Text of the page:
Better education and monitoring should reduce harm from opiods

| March 15, 2018

Painaustralia is calling for better education and awareness around opioid use for pain management, in light of evidence of significant harms and increasing use of opioids for chronic non-cancer pain.

The health pressure group’s submission to the Therapeutic Goods Administration consultation paper on options for a regulatory response to opioid use and misuse in Australia calls for better understanding of quality use of medicines and best-practice pain management for both prescribers and consumers, as part of a national pain strategy.

Prescribers need to be equipped with tools to deliver best-practice pain medicine, which should be part of core training and Continuing Professional Development, and consumers need the knowledge to seek out the best pain management options for their individual situation.

“Issues of opioid reliance and misuse in relation to pain are complex and can only be resolved when the wider problem of inadequate access to best-practice pain management is addressed,” says Painaustralia CEO Carol Bennett.

“There is a particular need to provide rural communities with improved pain services and this should be a priority area. Our 2018-19 Pre-Budget Submission outlines options to facilitate this.”

Despite opioids being generally ineffective for treating chronic non-cancer pain, with potential for over-reliance and addiction, they are prescribed by GPs in more than 7 in 10 cases of multisite pain management in Australia.

The latest general practice data on opioid prescribing found rates have increased significantly in recent years, jumping from 3.8 per 100 encounters in 2000-01 to 5.6 per 100 in 2010-11.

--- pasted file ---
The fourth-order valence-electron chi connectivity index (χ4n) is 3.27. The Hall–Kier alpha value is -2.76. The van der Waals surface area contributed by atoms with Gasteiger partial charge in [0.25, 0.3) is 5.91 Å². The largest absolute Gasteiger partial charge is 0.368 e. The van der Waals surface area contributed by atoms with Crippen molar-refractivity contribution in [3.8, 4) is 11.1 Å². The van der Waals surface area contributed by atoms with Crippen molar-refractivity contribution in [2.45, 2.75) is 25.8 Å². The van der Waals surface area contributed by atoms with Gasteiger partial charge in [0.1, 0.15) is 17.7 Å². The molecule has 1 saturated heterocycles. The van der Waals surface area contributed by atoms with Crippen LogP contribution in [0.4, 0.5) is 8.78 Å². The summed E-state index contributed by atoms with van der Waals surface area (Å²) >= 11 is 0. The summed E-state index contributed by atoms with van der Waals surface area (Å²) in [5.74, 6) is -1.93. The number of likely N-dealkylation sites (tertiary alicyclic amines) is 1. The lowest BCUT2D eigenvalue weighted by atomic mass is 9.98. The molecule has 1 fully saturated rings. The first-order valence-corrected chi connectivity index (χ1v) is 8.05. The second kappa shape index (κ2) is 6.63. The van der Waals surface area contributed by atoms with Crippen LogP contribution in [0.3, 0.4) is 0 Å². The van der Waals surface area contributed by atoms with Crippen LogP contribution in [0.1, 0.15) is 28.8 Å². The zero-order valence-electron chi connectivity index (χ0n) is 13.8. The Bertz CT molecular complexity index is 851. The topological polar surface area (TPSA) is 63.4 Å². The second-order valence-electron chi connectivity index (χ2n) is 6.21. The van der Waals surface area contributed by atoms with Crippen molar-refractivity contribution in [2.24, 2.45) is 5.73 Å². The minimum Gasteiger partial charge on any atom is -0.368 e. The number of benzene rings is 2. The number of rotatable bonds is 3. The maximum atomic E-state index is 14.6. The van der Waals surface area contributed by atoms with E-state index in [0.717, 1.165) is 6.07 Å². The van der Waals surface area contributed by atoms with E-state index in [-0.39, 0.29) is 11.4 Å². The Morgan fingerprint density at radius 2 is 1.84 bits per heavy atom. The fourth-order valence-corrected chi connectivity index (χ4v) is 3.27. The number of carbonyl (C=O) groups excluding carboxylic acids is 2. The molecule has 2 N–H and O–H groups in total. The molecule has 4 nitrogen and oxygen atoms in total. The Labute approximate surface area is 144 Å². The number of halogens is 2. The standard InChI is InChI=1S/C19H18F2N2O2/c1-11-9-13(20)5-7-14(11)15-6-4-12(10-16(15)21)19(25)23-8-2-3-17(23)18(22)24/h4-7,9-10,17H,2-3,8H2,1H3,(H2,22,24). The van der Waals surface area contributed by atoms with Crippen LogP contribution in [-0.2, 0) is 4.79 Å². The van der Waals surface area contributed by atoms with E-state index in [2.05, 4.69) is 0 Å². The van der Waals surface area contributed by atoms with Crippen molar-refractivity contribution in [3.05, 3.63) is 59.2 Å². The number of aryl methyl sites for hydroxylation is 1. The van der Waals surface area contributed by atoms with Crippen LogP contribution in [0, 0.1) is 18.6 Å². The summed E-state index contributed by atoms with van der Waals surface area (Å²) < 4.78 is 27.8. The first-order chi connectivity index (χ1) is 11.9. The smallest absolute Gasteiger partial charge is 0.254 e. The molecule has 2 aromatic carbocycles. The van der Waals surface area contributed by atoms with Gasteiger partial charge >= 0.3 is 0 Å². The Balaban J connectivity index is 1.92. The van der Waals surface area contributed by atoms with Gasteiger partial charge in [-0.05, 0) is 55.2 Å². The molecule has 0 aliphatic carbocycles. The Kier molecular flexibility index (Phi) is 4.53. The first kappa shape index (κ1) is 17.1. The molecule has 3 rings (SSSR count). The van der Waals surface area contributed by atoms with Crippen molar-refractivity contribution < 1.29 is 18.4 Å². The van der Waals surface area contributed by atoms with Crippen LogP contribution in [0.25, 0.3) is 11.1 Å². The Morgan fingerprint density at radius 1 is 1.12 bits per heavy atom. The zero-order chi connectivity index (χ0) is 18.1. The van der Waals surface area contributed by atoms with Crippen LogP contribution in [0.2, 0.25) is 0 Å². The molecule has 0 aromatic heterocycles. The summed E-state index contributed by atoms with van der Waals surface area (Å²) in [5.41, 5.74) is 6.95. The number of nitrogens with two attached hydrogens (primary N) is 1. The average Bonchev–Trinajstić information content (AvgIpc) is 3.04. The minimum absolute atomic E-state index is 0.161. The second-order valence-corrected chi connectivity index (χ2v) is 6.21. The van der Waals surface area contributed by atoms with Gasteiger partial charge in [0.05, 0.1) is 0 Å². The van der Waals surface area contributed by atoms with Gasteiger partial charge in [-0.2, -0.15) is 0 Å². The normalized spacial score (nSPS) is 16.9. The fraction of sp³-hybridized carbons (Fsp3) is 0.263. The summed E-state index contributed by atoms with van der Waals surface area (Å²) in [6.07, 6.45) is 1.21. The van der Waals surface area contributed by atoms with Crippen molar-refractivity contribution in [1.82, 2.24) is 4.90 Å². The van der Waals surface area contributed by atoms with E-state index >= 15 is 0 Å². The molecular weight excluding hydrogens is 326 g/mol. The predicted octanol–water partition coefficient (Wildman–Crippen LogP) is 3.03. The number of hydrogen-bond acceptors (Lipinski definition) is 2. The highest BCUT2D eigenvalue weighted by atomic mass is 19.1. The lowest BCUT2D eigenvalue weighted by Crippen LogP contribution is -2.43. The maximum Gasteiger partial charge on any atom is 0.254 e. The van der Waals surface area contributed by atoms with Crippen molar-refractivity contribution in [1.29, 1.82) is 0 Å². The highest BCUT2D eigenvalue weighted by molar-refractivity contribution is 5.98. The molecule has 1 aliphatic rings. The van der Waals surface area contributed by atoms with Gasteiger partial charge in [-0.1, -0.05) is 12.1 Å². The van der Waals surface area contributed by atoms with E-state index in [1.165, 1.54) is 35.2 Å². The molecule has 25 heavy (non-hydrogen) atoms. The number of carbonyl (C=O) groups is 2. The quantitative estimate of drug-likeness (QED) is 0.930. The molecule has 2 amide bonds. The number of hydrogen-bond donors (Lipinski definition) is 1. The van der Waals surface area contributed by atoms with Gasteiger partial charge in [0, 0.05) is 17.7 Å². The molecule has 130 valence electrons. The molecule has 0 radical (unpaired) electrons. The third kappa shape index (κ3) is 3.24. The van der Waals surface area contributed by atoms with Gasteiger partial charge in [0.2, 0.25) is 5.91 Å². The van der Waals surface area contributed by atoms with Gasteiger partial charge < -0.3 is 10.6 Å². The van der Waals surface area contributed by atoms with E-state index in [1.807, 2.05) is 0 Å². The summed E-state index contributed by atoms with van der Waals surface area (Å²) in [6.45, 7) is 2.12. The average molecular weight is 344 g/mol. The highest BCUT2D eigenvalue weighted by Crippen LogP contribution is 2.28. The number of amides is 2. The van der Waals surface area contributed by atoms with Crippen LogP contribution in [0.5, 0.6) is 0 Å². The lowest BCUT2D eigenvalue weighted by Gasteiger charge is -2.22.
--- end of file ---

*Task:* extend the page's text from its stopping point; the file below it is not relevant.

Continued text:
The ATLAS of Healthcare Variation 2015 found that opioid dispensing rates where higher in regional areas than in major cities.

People who do use opioids for their long-term pain condition can experience judgement from the community and medical practitioners, and we believe any opioid response should include actions that would help remove this stigma.

“When it comes to opioids for chronic pain, we need to strike a balance between safety and quality of life considerations,” said Ms Bennett in a post launching the submission.

The consultation invites suggestions from stakeholders on ways to control the prescribing of opioids in Australia and reduce the toll of  overdoses, hospitalisations and deaths which have caused an epidemic of harm in the USA.

Painaustralia uses the opportunity to call for a national and holistic strategy to prevent, treat and manage pain as a ‘national health emergency’. It claims the issue extends beyond the remit of the Therapeutic Goods Administration and requires a cross-portfolio and multi-level government response.

As well as better understanding of medicine use and best practice pain management, treatment and support for both prescribers and consumers, it argues that resources and programs are required to address stigma and educate society.

While encouraged by the strong emphasis on education and the harmonisation of regulatory approaches with clinical guidelines in the consultation paper. Painaustralia warns of possible unintended consequences for consumers and those working in pain medicine.

There is little evidence supporting the long-term effectiveness of opioid analgesics in people experiencing chronic non- cancer pain, and the pressure group backs the implementation of a real time prescription monitoring system to reduce harm.

 

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